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Wet plate photos using a 19th Century bellows camera

During my residency at Uillinn I have been experimenting with 19th Century wet plate photography also known as the collodion process. It is an early photographic process, invented by Frederick Scott Archer. It was introduced in the 1850s and by the end of that decade it had almost entirely replaced the first practical photographic process, the daguerreotype. It involves making a plate on glass on aluminium which is covered with a layer of Collodion (the negative like old film cameras), this is then immersed in a silver nitrate bath, when the collodion and the silver react the plate becomes light sensitive. The plate is then placed in a plate holder and popped into the back of the camera, a 10-20 second exposure is needed to enable to silver to react to the light and create an image. The plate is then developed and fixed, from there it needs to be varnished as the collodion is very sensitive to scrathes. Here are the results of some of my recent work, enjoy 🙂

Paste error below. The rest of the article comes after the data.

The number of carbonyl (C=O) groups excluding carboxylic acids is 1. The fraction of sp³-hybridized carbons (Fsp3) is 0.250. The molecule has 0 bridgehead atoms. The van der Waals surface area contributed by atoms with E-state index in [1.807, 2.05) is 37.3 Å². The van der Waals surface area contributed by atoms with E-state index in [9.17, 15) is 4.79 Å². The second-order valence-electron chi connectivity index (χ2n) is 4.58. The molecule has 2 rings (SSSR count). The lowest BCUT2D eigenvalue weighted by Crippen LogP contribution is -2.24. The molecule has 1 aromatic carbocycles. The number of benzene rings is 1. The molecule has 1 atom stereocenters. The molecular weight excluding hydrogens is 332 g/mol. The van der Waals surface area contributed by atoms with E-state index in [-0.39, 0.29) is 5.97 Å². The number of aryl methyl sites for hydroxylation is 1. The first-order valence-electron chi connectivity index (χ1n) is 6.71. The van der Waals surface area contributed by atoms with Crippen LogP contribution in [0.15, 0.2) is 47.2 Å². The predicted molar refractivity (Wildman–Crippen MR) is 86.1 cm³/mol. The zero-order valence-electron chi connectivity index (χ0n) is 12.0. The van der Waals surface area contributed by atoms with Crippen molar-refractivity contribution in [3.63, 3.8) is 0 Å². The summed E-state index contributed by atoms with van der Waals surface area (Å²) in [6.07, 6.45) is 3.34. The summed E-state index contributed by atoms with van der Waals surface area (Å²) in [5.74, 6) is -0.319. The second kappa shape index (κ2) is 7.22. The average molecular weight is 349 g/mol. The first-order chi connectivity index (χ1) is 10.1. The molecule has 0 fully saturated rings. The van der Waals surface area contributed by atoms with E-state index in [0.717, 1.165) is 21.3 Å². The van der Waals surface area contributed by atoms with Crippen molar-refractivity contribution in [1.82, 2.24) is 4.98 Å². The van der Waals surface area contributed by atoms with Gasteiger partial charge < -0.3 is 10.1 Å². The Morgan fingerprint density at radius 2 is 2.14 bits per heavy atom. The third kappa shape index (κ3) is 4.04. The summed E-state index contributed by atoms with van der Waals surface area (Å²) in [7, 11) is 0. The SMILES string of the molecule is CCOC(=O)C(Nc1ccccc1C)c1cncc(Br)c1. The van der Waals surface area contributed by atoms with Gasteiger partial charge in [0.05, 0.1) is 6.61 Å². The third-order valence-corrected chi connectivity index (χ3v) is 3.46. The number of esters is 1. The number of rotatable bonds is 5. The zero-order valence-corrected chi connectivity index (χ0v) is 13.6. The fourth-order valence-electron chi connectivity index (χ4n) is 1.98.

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The President of Ireland Michael D Higgins and his wife Sabina at my studio in Uillinn with my bellows camera xxx
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